Labor backs 'economic game-changer' high-speed rail as part of pandemic recovery
Fast rail and high speed rail solve different issues for Australia's regions
Don’t abandon plans for high-speed rail in Australia – just look at all the benefits
Connecting Australia’s cities and regions by rail
Financing faster rail networks
Nothing moves slower in Australia than fast rail
'Move on': Report pours cold water on renewed calls for high-speed east coast rail
Why the very fast train project could be our coronavirus cure
Fast train worth another look
A Tale of Two Cities…and Four Coastal Plains
I basically support C Williams' call for a national high-speed rail network (Letters, June 1), despite a report from the Grattan Institute which concludes that such a network would not be cost effective.
A national fast-rail network would not pass a cost-benefit test mainly because of the long distances and low average population density involved if Adelaide - let alone Perth - were part of the network. A south-eastern network, taking in Melbourne, Canberra, Sydney and Brisbane is far more likely to be financially viable.
As C Williams implied, the Grattan Institute's claim that a fast-rail network would take "nearly 50 years" to build is also questionable. China built its 35,000 km of fast-rail network (the Héxié Hào) between mid-2008 and the end of 2019 an extreme example admittedly, but a factor of five does make Australia appear less than industrious.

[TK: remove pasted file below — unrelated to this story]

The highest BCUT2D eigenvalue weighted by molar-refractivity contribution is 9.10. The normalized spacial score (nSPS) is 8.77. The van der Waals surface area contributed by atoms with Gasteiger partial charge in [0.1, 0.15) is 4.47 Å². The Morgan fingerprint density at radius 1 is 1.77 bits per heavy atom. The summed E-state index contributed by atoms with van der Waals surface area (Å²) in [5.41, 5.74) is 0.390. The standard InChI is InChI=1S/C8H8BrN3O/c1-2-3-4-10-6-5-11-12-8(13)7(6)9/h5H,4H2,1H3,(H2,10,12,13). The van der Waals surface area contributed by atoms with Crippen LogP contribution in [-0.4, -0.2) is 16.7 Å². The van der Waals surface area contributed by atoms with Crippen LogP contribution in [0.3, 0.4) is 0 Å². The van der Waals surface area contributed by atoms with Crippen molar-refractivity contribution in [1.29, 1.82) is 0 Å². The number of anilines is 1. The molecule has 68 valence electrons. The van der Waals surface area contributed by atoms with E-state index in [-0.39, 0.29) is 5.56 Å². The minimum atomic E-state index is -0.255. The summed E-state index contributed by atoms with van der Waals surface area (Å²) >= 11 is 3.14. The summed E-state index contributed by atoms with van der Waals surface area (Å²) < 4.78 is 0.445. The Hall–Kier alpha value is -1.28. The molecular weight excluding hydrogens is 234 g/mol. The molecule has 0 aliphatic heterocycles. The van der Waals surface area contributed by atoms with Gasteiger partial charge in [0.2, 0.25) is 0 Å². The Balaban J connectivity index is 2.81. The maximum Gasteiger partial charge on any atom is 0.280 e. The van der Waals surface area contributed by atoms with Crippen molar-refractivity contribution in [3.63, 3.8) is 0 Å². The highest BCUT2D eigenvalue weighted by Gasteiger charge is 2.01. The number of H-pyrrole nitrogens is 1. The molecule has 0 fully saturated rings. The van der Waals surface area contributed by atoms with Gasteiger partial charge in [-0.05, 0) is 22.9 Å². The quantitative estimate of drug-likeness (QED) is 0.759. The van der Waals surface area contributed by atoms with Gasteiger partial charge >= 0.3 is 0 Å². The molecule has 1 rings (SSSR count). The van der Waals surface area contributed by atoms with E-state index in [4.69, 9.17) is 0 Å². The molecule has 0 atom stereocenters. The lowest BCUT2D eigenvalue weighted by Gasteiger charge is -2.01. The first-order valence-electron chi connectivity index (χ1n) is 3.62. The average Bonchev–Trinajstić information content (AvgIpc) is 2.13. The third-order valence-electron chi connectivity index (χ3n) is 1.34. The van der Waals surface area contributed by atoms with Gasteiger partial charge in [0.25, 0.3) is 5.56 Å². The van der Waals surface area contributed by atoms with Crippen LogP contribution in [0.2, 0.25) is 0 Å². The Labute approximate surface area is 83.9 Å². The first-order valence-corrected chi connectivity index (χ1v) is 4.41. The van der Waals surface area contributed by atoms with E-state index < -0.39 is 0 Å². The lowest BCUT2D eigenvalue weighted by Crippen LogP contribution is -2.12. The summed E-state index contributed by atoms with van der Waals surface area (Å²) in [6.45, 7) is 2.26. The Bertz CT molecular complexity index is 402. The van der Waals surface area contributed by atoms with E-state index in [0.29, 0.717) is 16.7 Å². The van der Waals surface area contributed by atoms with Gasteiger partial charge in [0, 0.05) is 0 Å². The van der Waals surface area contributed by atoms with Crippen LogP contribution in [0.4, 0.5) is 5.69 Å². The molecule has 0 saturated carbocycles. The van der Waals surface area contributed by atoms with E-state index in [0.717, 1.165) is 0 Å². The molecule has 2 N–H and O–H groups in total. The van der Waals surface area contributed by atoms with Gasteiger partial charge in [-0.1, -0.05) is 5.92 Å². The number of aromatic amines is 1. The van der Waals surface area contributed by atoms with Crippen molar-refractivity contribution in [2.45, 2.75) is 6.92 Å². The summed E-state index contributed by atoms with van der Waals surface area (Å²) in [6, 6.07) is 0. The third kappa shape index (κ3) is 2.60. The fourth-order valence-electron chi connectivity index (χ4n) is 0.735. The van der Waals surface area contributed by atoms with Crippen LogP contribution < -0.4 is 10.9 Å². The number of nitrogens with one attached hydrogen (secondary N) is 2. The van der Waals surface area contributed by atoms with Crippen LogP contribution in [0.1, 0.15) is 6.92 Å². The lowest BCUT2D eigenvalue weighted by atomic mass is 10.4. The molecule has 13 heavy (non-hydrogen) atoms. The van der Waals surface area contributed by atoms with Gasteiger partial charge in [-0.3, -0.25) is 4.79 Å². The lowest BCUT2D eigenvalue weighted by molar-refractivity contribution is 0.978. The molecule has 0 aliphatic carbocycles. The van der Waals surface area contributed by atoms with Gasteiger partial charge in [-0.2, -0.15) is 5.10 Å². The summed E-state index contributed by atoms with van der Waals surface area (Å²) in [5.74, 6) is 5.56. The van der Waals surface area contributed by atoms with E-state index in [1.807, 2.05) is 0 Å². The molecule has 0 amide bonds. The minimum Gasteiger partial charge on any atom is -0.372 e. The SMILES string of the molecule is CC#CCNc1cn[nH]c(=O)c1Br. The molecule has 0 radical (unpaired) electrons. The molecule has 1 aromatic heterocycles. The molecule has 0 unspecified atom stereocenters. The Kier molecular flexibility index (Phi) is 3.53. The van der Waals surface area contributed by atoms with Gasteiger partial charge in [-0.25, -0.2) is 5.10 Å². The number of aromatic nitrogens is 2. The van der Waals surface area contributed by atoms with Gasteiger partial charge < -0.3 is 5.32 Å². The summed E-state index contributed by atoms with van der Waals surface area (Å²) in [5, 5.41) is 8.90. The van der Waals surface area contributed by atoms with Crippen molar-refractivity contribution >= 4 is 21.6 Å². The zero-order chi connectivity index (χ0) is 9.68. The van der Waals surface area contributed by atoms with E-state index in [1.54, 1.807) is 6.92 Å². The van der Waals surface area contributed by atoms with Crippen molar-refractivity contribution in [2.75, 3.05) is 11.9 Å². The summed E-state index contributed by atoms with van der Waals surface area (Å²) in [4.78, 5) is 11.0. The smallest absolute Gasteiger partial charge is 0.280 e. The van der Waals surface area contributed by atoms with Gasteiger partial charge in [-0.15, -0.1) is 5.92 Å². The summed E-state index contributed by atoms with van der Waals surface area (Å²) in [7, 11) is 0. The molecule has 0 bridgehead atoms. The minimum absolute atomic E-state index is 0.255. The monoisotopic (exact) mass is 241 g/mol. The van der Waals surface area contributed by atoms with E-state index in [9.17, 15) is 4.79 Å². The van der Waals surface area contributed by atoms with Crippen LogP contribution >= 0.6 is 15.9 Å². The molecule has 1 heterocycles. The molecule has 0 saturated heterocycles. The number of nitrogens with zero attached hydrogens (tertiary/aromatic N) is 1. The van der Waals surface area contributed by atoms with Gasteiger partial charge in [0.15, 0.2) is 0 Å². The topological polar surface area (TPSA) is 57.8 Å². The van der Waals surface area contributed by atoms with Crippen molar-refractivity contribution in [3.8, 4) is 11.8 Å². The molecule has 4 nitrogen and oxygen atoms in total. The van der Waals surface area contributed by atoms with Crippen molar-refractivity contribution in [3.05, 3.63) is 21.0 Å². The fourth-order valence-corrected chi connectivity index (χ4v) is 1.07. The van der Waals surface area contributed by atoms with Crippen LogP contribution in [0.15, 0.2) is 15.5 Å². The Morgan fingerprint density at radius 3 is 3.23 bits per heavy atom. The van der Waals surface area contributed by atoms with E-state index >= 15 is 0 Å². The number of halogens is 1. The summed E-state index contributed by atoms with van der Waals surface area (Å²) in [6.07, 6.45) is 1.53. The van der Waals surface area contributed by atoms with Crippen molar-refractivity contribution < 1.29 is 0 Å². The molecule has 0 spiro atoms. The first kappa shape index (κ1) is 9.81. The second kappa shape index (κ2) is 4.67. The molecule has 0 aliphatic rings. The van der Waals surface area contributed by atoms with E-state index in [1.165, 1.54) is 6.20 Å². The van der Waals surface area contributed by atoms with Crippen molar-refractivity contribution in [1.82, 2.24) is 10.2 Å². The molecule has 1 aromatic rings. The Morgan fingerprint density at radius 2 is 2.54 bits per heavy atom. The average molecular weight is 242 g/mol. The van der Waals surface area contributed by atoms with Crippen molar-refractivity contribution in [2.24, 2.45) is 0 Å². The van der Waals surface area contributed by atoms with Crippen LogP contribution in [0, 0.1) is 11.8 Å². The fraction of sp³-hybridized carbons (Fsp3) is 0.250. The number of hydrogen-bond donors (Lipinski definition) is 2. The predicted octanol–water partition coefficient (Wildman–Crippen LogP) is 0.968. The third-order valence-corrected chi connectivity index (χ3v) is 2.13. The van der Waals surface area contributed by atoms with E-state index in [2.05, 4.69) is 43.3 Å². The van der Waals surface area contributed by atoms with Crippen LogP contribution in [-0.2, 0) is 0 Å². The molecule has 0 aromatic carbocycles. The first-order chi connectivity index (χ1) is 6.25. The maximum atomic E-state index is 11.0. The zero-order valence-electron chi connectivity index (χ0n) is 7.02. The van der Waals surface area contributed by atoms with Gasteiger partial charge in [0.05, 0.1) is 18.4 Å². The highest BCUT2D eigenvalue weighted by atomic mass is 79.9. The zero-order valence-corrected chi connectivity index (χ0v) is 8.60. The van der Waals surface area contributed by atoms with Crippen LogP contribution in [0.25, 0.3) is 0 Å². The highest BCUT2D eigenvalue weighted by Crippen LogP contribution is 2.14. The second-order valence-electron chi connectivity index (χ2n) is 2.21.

A Canberra-Sydney fast-rail link could replace much of the present short-haul air travel and, given that take-off occupies a relatively large proportion of travel time, substantially decrease emissions per passenger/kilometre. Emissions could be reduced to near-zero if the fast-rail network were electrified, starting with the Canberra-Sydney link.
A fast-rail network would be very expensive to build, but it would bolster the populations and economies of towns such as Goulburn, Bowral and Albury-Wodonga along the rail corridors and take some of the commuter pressure off Sydney and Melbourne.
Douglas Mackenzie, Deakin
This article first appeared on www.canberratimes.com.au
About this website
Railpage version 3.10.0.0037
All logos and trademarks in this site are property of their respective owner. The comments are property of their posters, all the rest is © 2003-2020 Interactive Omnimedia Pty Ltd.
You can syndicate our news using one of the RSS feeds.